The battles between unions and owners continued into the next century but ultimately it was always the unions that lose. There have been high points and moral victories, but today the union movement is largely powerless to prevent the continued exploitation of working men and women by rapacious capitalism and a government which listens first to company executives and last to the people on the ‘shop floor’.

[from The Standard, Wednesday, February 18, 1891]

‘All his trouble brought on by drinking’; a suspected burglar at Southwark

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We know that London was a cosmopolitan city in the Victorian age, and that it sat at the heart of Empire and world trade. Ships brought cargoes from all over the globe and Britons traveled far and wide to work and seek their fortunes in foreign lands.

Charles Conran was one such individual. In February 1865, as the American Civil was coming to an end, Conran had recently returned from Brazil where he had been working as a navvy. He had been contracted by a firm in Victoria Street to help build ‘a railway near Rio Janeiro’ [sic] and had been abroad for three years.* Once home In London it had gone on what we might today describe as ‘a bender’; drinking heavily and spending the wages he had accumulated abroad.

This had not ended well for Charles. At half past one in the morning he had been discovered trying to break into a premises on Newington Causeway by a policeman on his beat. PC 163M had heard ‘a rattling noise’ outside a glove dealer’s shop and stopped Conran as he attempted to ‘force the bolt of a shutter box’ to gain entry. Since the man couldn’t give a satisfactory explanation of his conduct the constable arrested him and presented him before the Southwark magistrate in the morning.

The Police court was told that had Conran managed to shoot the bolt he would have been able to access the shop via a set of steps and could have plundered Mr Solomon Myers’ stock with impunity. Conrad insisted however that he was no thief; he had got drunk and lost his way, he had no intention to break in to Mrs Myers’ shop at all.

The police had conducted some enquiries and discovered that Conran was telling the truth about his return from Brazil. That added up, and his employers state that while they had given him some of his salary there was still more to come. So Conran wasn’t completely broke (and therefore motivated to steal from the glover’s) and this helped his case.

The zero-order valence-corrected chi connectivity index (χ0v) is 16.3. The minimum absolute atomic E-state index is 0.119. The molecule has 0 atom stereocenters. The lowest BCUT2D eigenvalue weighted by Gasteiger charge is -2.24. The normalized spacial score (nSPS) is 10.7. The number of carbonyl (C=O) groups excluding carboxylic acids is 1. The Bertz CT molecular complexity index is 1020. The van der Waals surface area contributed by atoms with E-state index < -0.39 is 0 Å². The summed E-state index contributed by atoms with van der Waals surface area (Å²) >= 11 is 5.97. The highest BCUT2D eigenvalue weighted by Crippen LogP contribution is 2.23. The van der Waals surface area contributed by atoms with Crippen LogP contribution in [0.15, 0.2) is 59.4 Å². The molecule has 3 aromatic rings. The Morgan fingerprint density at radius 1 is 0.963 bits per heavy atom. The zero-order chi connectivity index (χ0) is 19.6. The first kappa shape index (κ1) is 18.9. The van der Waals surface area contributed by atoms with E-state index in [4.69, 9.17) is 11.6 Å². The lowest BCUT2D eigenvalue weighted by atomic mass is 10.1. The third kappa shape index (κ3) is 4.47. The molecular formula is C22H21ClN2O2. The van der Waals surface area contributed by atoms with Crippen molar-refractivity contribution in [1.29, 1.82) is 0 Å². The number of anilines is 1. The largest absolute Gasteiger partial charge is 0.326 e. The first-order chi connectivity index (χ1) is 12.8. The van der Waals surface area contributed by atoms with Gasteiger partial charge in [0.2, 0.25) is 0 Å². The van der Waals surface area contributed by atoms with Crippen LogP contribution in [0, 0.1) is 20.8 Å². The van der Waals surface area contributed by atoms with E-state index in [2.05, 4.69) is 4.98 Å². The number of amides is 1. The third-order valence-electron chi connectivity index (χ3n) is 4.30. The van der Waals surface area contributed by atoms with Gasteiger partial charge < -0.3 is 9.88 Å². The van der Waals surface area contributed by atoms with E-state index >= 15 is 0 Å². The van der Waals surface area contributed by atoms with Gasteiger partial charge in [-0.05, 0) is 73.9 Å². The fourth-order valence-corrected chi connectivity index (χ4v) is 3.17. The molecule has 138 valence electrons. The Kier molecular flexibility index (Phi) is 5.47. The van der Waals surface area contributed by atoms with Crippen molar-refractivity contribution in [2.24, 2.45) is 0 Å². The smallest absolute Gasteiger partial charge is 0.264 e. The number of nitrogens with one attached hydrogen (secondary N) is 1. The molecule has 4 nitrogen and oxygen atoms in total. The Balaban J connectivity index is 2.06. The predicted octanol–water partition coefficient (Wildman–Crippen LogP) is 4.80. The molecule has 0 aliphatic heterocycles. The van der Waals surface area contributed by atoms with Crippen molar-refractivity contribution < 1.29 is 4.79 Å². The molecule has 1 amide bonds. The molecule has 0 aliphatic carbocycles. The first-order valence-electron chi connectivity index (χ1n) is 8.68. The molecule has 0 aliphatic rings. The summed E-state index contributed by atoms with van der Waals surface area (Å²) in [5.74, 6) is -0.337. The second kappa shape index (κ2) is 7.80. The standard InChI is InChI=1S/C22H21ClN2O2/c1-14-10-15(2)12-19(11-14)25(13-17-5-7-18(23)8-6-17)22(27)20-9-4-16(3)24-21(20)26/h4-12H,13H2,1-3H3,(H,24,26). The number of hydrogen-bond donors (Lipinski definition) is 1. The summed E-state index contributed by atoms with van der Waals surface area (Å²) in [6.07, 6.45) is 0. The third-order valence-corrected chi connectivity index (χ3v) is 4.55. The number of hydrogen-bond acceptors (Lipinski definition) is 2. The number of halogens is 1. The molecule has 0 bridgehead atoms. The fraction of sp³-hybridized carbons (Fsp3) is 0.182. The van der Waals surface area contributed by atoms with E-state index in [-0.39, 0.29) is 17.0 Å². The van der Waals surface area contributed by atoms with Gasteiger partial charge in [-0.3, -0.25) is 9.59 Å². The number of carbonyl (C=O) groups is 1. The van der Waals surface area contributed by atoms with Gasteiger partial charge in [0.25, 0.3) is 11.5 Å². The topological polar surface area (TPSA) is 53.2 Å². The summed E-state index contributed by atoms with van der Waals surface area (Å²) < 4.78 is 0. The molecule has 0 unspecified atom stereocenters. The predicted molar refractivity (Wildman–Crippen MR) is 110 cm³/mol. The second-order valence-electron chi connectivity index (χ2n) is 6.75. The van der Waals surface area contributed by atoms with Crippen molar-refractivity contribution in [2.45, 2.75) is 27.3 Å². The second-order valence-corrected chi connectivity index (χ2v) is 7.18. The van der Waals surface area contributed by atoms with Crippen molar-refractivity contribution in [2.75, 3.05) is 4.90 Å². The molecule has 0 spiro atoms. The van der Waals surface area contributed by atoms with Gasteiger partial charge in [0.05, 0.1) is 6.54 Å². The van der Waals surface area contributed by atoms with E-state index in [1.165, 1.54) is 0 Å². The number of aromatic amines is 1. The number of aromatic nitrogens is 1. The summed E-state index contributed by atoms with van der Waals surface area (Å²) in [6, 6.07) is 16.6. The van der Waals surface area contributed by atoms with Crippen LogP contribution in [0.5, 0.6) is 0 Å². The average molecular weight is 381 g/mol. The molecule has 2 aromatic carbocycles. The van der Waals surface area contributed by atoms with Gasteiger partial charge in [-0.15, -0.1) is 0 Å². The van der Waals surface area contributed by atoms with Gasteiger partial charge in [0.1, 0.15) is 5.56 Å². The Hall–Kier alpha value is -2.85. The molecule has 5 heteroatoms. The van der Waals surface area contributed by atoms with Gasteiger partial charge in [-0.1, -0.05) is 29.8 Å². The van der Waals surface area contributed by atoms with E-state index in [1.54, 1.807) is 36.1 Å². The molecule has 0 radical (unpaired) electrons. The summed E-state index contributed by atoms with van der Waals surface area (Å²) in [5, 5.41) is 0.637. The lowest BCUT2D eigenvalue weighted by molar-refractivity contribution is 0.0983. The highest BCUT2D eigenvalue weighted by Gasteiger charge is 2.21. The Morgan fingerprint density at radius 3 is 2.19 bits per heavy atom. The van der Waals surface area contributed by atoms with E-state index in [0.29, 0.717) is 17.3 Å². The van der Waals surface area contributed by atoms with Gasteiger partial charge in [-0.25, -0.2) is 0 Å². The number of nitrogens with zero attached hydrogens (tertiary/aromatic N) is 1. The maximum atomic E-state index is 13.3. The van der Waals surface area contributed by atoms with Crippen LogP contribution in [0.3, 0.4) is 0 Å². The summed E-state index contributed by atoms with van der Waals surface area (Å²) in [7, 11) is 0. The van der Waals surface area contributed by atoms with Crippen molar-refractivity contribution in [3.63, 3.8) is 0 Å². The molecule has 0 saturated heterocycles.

The magistrate was inclined to believe that this was an honest error on his part, that perhaps all he wanted was some shelter in the doorway of the shop, not to burgle it. When he was arrested all he had on him was ‘an old knife’ the policeman said. As for money, ‘he had not a farthing’. He wasn’t drunk but had clearly been drinking the justice was told, so he couldn’t be prosecuted as drunk and disorderly either.

The magistrate looked down from the bench and instructed the court officer to discharge Conran, suggesting to the former navvy that ‘he keep sober for the future’.

[from The Morning Post, Friday, February 17, 1865]

*The British had been active in the building of the Brazilian railways between 1840 and the 1880s. Schemes funded by the City of London and private investors had helped open up Brazil thought the period and into the 1900s

This policeman’s lot is particularly unhappy at home.

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Yesterday we heard about a domestic abuse case from Holloway involving a bricklayer who set about his drunken wife with an iron poker. Today the roles are reversed as it is the woman who is in the dock accused of using violence against her husband. To add spice to this story of marital strife the victim was a policeman and his wife ended up in prison, which must have made life very uncomfortable for the remainder of their married life.

PC Arthur Moss, stationed at Forest Gate station in K Division, was at home at 7 o’clock in the evening of the 11 February 1891. His wife Elizabeth came home much the worse for drink and Arthur probably upbraided her for it. The couple had a number of small children and they witnessed and got involved in the fight that followed.

Presumably annoyed that her husband, the symbolic head of the house and ‘arm of the law’, had criticised her drinking (again) Elizabeth reacted violently. According to the report in the newspaper:

‘She picked up a full cup of tea and threw it over him, then hurled a saucer at his head. Going to the dresser, she hurled a dozen plates, one at a time, at him. One of them hit him on the side of his face, cutting his nose;  others struck him about the body’.